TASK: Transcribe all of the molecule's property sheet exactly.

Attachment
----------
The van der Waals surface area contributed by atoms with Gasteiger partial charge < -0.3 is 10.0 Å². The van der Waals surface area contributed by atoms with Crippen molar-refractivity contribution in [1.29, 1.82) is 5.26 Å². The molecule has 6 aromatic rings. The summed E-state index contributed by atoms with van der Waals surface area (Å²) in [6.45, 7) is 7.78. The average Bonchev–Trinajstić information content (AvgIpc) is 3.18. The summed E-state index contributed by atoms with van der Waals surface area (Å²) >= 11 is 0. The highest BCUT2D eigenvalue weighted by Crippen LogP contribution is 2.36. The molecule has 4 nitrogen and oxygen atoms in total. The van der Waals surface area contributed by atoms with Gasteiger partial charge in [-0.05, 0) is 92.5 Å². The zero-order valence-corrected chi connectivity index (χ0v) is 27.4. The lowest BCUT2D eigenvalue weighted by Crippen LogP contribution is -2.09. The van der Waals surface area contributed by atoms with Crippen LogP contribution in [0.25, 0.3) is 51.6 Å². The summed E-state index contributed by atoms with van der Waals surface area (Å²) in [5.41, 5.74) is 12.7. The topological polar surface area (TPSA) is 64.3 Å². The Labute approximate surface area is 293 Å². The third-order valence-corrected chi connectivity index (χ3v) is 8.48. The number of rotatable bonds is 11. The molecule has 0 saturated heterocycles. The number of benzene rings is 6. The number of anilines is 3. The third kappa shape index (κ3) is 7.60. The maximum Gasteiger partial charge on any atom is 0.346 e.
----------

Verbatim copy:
The van der Waals surface area contributed by atoms with Gasteiger partial charge < -0.3 is 10.0 Å². The van der Waals surface area contributed by atoms with Crippen molar-refractivity contribution in [1.29, 1.82) is 5.26 Å². The molecule has 6 aromatic rings. The summed E-state index contributed by atoms with van der Waals surface area (Å²) in [6.45, 7) is 7.78. The average Bonchev–Trinajstić information content (AvgIpc) is 3.18. The summed E-state index contributed by atoms with van der Waals surface area (Å²) >= 11 is 0. The highest BCUT2D eigenvalue weighted by Crippen LogP contribution is 2.36. The molecule has 4 nitrogen and oxygen atoms in total. The van der Waals surface area contributed by atoms with Gasteiger partial charge in [-0.05, 0) is 92.5 Å². The zero-order valence-corrected chi connectivity index (χ0v) is 27.4. The lowest BCUT2D eigenvalue weighted by Crippen LogP contribution is -2.09. The van der Waals surface area contributed by atoms with Crippen LogP contribution in [0.25, 0.3) is 51.6 Å². The summed E-state index contributed by atoms with van der Waals surface area (Å²) in [5.41, 5.74) is 12.7. The topological polar surface area (TPSA) is 64.3 Å². The Labute approximate surface area is 293 Å². The third-order valence-corrected chi connectivity index (χ3v) is 8.48. The number of rotatable bonds is 11. The molecule has 0 saturated heterocycles. The number of benzene rings is 6. The number of anilines is 3. The third kappa shape index (κ3) is 7.60. The maximum Gasteiger partial charge on any atom is 0.346 e.